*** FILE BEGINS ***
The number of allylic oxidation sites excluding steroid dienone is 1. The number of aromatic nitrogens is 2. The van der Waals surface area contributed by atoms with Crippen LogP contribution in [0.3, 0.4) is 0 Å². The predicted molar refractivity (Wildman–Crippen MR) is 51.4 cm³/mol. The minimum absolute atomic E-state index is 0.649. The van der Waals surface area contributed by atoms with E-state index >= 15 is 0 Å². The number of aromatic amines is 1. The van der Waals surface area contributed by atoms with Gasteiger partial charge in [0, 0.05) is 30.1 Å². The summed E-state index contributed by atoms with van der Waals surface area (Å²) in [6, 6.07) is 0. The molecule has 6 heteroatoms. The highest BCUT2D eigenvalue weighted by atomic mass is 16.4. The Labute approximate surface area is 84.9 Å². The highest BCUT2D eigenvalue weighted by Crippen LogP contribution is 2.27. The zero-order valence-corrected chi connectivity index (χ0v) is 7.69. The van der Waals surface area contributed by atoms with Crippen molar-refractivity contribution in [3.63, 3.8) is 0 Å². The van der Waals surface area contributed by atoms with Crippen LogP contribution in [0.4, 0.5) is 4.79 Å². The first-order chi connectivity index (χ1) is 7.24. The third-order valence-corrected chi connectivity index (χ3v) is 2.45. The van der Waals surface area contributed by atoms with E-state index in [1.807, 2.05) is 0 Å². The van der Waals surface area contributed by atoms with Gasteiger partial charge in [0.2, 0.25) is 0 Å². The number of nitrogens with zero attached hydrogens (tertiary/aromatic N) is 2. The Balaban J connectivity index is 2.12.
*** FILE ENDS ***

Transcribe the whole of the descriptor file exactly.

The number of allylic oxidation sites excluding steroid dienone is 1. The number of aromatic nitrogens is 2. The van der Waals surface area contributed by atoms with Crippen LogP contribution in [0.3, 0.4) is 0 Å². The predicted molar refractivity (Wildman–Crippen MR) is 51.4 cm³/mol. The minimum absolute atomic E-state index is 0.649. The van der Waals surface area contributed by atoms with E-state index >= 15 is 0 Å². The number of aromatic amines is 1. The van der Waals surface area contributed by atoms with Gasteiger partial charge in [0, 0.05) is 30.1 Å². The summed E-state index contributed by atoms with van der Waals surface area (Å²) in [6, 6.07) is 0. The molecule has 6 heteroatoms. The highest BCUT2D eigenvalue weighted by atomic mass is 16.4. The Labute approximate surface area is 84.9 Å². The highest BCUT2D eigenvalue weighted by Crippen LogP contribution is 2.27. The zero-order valence-corrected chi connectivity index (χ0v) is 7.69. The van der Waals surface area contributed by atoms with Crippen molar-refractivity contribution in [3.63, 3.8) is 0 Å². The van der Waals surface area contributed by atoms with Crippen LogP contribution in [0.4, 0.5) is 4.79 Å². The first-order chi connectivity index (χ1) is 7.24. The third-order valence-corrected chi connectivity index (χ3v) is 2.45. The van der Waals surface area contributed by atoms with E-state index in [1.807, 2.05) is 0 Å². The van der Waals surface area contributed by atoms with Gasteiger partial charge in [0.2, 0.25) is 0 Å². The number of nitrogens with zero attached hydrogens (tertiary/aromatic N) is 2. The Balaban J connectivity index is 2.12.